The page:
Welding, cutting and brazing operations have the potential to create a wide variety of hazards, including toxic fumes and gases, explosion, fire, arc radiation, noise, and electrical shock. These hazards, combined with several different methods and technologies for performing the operation and crossover with other safety program areas (e.g. compressed gas, confined space, fire prevention), result in complex safety and health issues. This webpage is not meant to summarize or prioritize the health and safety issues for these operations, but rather as a starting point and collection of useful reference material for supervisors, employees, and University of Wisconsin System campus safety and health professionals.

Written programs or policies

Weld1_PLT_250There is no regulatory requirement to create and maintain a written program for welding, cutting and brazing operations. However, these operations may cross into other program areas that do have written program requirements (e.g. permit-required confined space or respiratory protection). Also, it is often useful for organizations to implement written policies for the workplace so that the necessary or required practices and controls can be more reliably and continuously implemented.

Examples of written workplace policy, rules or guidance

Thayer School of Engineering at Dartmouth — Safety policy for employees and students using the Thayer Machine Shop.

Training and employee information

This section lists OSHA required employee safety training. The process of certifying welders covers all areas needed for welding proficiency; those training requirements are not covered in this section.

General training requirements

  • §1910.252(a)(2)(iii)(B) Fire watchers must be trained in the use of fire extinguishing equipment.
  • §1910.252(a)(2)(xiii)(C) Management must insist that cutters or welders and their supervisors are suitable trained in the safe operation of equipment and safe use of processes.
  • Construction §1926.352(e) Fire watchers shall be instructed as to the specific anticipated fire hazards and how the firefighting equipment provided is to be used.

Training requirements for oxygen-fuel gas welding and cutting

  • §1910.253(a)(4) Workmen in charge of oxygen or fuel-gas supply equipment, including generators and distribution piping systems, must be instructed before being left in charge.  Rules and instructions must be readily available.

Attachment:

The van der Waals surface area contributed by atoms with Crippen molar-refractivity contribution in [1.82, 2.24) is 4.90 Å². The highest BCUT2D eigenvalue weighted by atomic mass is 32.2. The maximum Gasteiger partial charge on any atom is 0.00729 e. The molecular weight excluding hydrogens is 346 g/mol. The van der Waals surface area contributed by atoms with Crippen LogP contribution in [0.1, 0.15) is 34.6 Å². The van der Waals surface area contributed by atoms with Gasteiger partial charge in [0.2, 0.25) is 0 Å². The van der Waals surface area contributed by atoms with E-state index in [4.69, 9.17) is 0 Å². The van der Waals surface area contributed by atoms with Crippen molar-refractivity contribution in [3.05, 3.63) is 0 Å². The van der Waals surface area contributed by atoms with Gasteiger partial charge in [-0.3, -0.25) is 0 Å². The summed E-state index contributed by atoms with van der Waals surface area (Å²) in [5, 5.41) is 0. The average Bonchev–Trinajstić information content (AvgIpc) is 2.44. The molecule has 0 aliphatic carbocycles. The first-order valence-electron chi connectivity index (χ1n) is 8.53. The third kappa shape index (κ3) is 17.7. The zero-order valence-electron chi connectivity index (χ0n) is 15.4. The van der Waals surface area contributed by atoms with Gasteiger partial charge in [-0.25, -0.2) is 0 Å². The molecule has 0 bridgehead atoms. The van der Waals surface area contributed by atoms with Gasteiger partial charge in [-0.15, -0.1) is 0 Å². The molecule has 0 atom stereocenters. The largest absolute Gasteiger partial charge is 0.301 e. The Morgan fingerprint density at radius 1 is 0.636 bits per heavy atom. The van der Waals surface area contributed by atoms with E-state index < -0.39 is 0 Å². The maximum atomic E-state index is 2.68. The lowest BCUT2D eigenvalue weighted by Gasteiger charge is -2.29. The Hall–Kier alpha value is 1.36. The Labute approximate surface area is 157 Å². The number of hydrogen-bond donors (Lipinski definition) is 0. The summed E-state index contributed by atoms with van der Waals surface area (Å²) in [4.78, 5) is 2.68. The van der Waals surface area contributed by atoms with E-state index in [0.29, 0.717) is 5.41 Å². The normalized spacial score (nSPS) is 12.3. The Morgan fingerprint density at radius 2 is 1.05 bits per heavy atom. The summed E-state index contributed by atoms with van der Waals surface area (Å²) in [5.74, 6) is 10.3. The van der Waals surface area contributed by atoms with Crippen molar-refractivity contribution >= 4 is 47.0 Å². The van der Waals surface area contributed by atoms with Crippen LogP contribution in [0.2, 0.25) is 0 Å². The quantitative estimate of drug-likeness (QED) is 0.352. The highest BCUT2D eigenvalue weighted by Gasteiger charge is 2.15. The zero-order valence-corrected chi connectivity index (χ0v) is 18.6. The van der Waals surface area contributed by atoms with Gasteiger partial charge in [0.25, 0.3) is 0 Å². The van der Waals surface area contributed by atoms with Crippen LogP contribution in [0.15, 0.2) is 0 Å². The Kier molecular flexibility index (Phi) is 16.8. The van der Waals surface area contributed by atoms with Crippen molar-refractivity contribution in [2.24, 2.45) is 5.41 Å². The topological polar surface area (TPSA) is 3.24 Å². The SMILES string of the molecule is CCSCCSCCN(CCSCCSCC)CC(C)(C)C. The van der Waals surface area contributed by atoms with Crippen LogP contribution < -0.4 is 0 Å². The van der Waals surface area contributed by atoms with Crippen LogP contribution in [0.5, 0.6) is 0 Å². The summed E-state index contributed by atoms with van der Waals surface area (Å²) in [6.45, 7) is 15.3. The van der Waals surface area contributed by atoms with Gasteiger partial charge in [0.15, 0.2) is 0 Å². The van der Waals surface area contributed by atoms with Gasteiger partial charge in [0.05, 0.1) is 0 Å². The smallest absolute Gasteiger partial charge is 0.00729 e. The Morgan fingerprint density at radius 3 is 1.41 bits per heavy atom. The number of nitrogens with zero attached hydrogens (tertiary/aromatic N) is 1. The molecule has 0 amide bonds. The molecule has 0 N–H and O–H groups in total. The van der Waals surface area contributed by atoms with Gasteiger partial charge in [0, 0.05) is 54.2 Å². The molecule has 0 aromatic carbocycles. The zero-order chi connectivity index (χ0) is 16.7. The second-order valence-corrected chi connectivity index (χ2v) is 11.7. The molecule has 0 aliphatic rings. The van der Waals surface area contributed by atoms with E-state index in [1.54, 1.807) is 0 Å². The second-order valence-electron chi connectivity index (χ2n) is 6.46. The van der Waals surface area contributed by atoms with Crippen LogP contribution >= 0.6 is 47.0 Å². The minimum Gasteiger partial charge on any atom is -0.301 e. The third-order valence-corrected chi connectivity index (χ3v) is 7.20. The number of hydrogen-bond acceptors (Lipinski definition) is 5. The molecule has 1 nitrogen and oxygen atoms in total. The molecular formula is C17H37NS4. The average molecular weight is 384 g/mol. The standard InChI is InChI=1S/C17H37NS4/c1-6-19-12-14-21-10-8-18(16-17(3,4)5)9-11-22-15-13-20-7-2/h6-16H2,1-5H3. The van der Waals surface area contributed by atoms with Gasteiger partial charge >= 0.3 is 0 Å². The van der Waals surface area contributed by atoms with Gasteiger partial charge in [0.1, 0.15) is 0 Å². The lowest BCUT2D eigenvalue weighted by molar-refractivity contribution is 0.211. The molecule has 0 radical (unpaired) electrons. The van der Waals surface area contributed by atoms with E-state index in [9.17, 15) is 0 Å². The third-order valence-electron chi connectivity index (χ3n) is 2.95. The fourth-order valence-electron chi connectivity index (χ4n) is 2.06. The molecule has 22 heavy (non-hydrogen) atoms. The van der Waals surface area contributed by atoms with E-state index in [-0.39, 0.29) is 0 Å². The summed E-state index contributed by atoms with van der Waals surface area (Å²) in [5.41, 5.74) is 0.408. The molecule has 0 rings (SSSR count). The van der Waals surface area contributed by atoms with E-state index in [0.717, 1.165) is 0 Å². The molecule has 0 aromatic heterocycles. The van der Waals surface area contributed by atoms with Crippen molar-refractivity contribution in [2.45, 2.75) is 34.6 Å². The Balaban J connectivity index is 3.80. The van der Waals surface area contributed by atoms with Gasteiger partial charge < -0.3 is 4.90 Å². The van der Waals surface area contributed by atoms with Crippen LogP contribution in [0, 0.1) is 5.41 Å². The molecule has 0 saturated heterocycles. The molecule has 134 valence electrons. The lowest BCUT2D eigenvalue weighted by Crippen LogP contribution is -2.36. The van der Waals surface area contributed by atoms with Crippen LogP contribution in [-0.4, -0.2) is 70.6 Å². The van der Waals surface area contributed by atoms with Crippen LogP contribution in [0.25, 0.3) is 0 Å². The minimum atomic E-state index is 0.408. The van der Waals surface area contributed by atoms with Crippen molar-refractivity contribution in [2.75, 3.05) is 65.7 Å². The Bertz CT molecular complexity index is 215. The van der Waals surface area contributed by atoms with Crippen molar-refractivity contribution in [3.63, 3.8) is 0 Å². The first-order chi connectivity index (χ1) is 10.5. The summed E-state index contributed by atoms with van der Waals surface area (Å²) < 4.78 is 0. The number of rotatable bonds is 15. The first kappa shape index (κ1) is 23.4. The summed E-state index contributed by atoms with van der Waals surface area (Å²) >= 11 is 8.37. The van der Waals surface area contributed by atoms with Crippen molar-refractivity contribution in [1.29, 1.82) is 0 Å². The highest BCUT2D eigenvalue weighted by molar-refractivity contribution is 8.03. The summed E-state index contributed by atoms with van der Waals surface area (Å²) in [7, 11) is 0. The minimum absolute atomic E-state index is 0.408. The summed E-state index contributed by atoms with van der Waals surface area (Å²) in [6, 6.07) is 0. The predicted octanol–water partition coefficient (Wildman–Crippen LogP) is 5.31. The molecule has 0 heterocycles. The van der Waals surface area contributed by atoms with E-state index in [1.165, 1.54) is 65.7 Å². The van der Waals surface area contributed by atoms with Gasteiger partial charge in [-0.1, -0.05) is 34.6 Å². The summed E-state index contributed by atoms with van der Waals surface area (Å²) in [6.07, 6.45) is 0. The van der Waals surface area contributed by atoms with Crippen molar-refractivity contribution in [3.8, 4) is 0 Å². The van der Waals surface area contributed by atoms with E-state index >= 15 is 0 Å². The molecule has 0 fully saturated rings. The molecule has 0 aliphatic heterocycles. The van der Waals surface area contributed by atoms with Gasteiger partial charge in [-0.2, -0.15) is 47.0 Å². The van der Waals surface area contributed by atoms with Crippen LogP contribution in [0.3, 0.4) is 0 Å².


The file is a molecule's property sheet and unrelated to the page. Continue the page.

• Construction §1926.350(d) The employer shall thoroughly instruct employees in the safe use of fuel gas, per the further requirements in that paragraph.

Training requirements for arc welding and cutting

  • §1910.254(a)(3) Operators of arc welding equipment must be properly instructed and qualified to operate such equipment.  Operators and maintainers of arc welding equipment must be acquainted with the requirements of 1910.252(a), (b), and (c), and 1910.254(d).
  • Construction §1926.351(d) Employers shall instruct employees in the safe means of arc welding and cutting as set out paragraph (d).

Training requirements for resistance welding

  • §1910.255(a)(3) Operators of resistance welding equipment must be properly instructed and judged competent to operate such equipment.

Training requirement from other OSHA standards, as applicable

  • PPE
  • Asbestos
  • Permit-required confined space
  • Electrical

Training requirement from Z49.1-2005 consensus standard not otherwise listed

  • Welders and their supervisors must be trained in the safe operation of equipment and use of processes, and in emergency procedures.

Regulations, interpretations and standards

Listed below are the major regulations that apply to welding, cutting and brazing operations on UW System campuses. Other regulations may apply to specific activities.


Wisconsin Department of Safety and Professional Services

Administration code booksThe Wisconsin Department of Safety and Professional Services (DSPS) creates and enforces occupational safety and health rules for public employees in Wisconsin. DSPS has adopted OSHA’s General Industry and Construction standards, including the OSHA standards listed below that apply to welding, cutting and brazing operations. DSPS has also amended some rules that may pertain to these operations, including:

  • SPS 332.24 Ventilation—The following paragraphs may pertain to these operations: